Effect of ribosome-targeting antibiotics on streptomycin-resistant Mycobacterium mutants in the rpsL gene

Gidi Pelchovich, Alina Zhuravlev, Uri Gophna

Research output: Contribution to journalArticlepeer-review

Abstract

Streptomycin (Sm) was the first antibiotic used against Mycobacterium tuberculosis, the aetiological agent of tuberculosis (TB). However, point mutations in the rpsL gene can generate resistance to Sm, which is why spontaneous resistance to this antibiotic emerges so rapidly during treatment. Here we examine the interaction between Sm resistance and sensitivity to other ribosome-targeting antibiotics. Levels of resistance of rpsL mutants to the ribosome-affecting antibiotics chloramphenicol, tetracycline, gentamicin and erythromycin were tested, both singly and in combination. For this purpose, Mycobacterium smegmatis was used, which is commonly used in laboratory experiments as a model for TB. Generally, Sm-resistant mutants were as sensitive to the ribosome-affecting antibiotics as the wild-type strain. Combinations of different ribosome-affecting antibiotics were occasionally more potent than either of the single drugs, with better inhibition of both wild-type and mutant strains. Combining different ribosome-affecting drugs could represent an additional strategy in treating mycobacterial infections, including those resistant to newer drugs such as isoniazid or ethambutol.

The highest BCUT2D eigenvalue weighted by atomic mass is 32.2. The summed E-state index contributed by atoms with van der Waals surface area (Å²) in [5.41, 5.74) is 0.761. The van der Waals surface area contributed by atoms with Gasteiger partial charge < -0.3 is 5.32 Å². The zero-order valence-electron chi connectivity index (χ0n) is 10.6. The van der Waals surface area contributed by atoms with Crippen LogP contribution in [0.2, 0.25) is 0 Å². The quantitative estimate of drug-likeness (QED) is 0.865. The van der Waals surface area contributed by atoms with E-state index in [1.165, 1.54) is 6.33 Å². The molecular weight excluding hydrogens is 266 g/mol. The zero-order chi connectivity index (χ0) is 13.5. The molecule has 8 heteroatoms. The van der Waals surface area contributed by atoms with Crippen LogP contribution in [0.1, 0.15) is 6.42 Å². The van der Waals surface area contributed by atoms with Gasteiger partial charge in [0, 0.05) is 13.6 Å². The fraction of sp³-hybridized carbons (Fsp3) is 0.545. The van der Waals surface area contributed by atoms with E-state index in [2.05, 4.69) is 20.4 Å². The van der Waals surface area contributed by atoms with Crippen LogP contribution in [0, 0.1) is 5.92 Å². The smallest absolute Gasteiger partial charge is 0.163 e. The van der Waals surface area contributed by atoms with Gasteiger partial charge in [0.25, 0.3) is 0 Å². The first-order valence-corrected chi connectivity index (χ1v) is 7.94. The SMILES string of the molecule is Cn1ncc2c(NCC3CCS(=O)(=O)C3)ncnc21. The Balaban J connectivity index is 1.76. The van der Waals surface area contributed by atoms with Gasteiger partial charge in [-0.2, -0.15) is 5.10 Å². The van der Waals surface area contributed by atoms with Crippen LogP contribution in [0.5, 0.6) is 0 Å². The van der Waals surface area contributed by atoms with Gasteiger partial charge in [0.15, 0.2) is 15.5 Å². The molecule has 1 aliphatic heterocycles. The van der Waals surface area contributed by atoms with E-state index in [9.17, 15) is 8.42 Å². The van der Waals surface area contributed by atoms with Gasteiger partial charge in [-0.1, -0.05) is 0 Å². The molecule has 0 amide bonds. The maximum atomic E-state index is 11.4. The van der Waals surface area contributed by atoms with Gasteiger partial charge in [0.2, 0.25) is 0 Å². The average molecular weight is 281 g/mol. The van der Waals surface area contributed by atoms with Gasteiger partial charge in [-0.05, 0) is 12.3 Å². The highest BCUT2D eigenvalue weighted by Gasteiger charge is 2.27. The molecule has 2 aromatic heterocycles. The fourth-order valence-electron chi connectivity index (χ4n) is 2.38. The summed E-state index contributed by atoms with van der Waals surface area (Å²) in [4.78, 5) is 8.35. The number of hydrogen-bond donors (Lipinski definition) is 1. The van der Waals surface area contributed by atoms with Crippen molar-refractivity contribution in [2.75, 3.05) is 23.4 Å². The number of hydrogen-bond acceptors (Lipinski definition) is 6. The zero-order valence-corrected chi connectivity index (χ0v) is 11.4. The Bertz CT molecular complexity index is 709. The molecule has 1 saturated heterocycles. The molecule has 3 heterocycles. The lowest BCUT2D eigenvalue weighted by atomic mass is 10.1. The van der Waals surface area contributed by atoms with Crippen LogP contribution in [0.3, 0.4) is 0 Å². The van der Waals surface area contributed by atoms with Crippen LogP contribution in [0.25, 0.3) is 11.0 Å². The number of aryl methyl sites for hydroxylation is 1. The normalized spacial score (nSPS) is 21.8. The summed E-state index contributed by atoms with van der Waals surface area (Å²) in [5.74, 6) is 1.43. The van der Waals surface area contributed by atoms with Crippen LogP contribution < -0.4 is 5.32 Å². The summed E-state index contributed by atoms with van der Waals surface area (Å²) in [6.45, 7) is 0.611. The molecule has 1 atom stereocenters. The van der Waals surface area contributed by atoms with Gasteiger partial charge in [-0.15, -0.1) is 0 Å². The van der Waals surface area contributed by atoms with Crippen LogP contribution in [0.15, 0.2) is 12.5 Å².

Original languageEnglish
Pages (from-to)129-132
Number of pages4
JournalInternational Journal of Antimicrobial Agents
Volume42
Issue number2
DOIs
StatePublished - Aug 2013

Keywords

  • Antibiotic resistance
  • Combination therapy
  • Streptomycin
  • Tuberculosis
  • rpsL

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